Fox News Weather Center

Tropical Threat Heightens Threat for Flooding and Mudslides in Mexico, Central America

A tropical wave currently over Central America will move westward into the eastern Pacific Ocean this weekend.

The combination of moving over warm ocean waters and farther from land will allow for slow development into a tropical low with a high likelihood of eventual organization into a named tropical system to the south of Mexico early next week.

In the meantime, showers and thunderstorms will be widespread from western Nicaragua through western Honduras, El Salvador, Guatemala and Belize this weekend.

While not all areas will experience heavy rainfall, the entire region is at risk for rainfall rates 25 mm (1 inch) or greater per hour at times resulting in an elevated risk for flash flooding.

Areas that experience the heaviest rainfall could see totals exceeding 100 mm (4 inches) by Monday. This amount of rainfall will also increase the threat for mudslides in addition to flash flooding.

Locations such as Guatemala City, Belize City and San Salvador are at risk for these dangerous conditions.

By Monday, tropical development is possible to the south of Mexico; however, regardless of development, heavy rainfall will continue over a large area from southeast Mexico and the Yucatan Peninsula into Guatemala, Belize, El Salvador and Honduras.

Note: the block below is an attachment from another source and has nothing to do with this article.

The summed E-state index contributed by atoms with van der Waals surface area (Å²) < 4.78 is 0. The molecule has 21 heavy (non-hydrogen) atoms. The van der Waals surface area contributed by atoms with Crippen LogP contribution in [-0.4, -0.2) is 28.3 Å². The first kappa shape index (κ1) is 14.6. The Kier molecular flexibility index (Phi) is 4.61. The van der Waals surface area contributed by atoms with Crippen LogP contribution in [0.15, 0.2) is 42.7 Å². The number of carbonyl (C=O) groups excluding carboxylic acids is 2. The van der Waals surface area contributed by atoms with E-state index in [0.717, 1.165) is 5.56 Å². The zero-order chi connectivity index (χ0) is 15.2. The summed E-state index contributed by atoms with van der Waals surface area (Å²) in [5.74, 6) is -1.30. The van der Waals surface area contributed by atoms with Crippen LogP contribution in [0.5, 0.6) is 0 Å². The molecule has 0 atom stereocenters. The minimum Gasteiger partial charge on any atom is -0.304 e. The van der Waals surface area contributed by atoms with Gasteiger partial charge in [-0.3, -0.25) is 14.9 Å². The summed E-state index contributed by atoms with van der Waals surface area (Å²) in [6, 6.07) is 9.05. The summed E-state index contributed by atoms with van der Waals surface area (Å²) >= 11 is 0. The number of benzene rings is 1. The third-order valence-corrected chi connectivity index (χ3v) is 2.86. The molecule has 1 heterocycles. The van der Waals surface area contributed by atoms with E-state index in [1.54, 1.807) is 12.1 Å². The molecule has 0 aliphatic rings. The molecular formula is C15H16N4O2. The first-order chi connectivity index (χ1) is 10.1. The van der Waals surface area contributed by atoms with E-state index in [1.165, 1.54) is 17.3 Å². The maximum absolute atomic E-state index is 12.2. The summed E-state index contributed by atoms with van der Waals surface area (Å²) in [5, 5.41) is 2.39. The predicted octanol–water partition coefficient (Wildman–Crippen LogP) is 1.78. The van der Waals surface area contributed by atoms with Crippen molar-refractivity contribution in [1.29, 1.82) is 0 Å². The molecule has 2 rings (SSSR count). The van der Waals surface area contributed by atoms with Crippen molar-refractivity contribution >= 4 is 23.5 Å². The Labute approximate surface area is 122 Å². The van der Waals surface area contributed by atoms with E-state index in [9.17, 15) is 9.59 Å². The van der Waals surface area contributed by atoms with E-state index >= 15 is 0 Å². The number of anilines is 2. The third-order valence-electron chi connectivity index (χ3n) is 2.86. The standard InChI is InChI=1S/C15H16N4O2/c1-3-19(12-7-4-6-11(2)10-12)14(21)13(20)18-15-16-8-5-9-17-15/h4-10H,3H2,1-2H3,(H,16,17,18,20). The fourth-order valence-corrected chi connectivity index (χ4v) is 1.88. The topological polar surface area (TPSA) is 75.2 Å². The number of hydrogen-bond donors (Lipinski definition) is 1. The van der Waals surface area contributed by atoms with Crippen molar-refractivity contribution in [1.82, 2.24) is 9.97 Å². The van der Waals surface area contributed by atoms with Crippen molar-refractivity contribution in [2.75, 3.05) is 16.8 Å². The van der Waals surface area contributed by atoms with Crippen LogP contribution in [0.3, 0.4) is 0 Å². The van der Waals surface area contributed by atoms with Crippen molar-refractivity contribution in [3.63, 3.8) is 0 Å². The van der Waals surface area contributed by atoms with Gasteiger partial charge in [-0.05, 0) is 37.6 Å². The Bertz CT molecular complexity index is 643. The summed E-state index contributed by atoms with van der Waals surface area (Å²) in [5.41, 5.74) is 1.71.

A westward track of this potential tropical system will allow rainfall to diminish from El Salvador and Honduras into Nicaragua early next week.

Meanwhile, the heaviest rains will be found from Guatemala westward into the Mexico states of Chiapas, Oaxaca, Tabasco and Veracruz.

An eventual landfall or at the very least a surge of tropical moisture into south-central and central Mexico is expected during the middle of next week which will continue the threat for flash flooding and mudslides. Acapulco and Mexico City appear to be in line for these potentially life-threatening impacts.

As this moisture and potential tropical system are pulled northward, the unsettled weather could help fuel the development of a tropical system in the western Gulf of Mexico and will also bring the threat for heavy rainfall and flooding to parts of Texas and the Gulf Coast.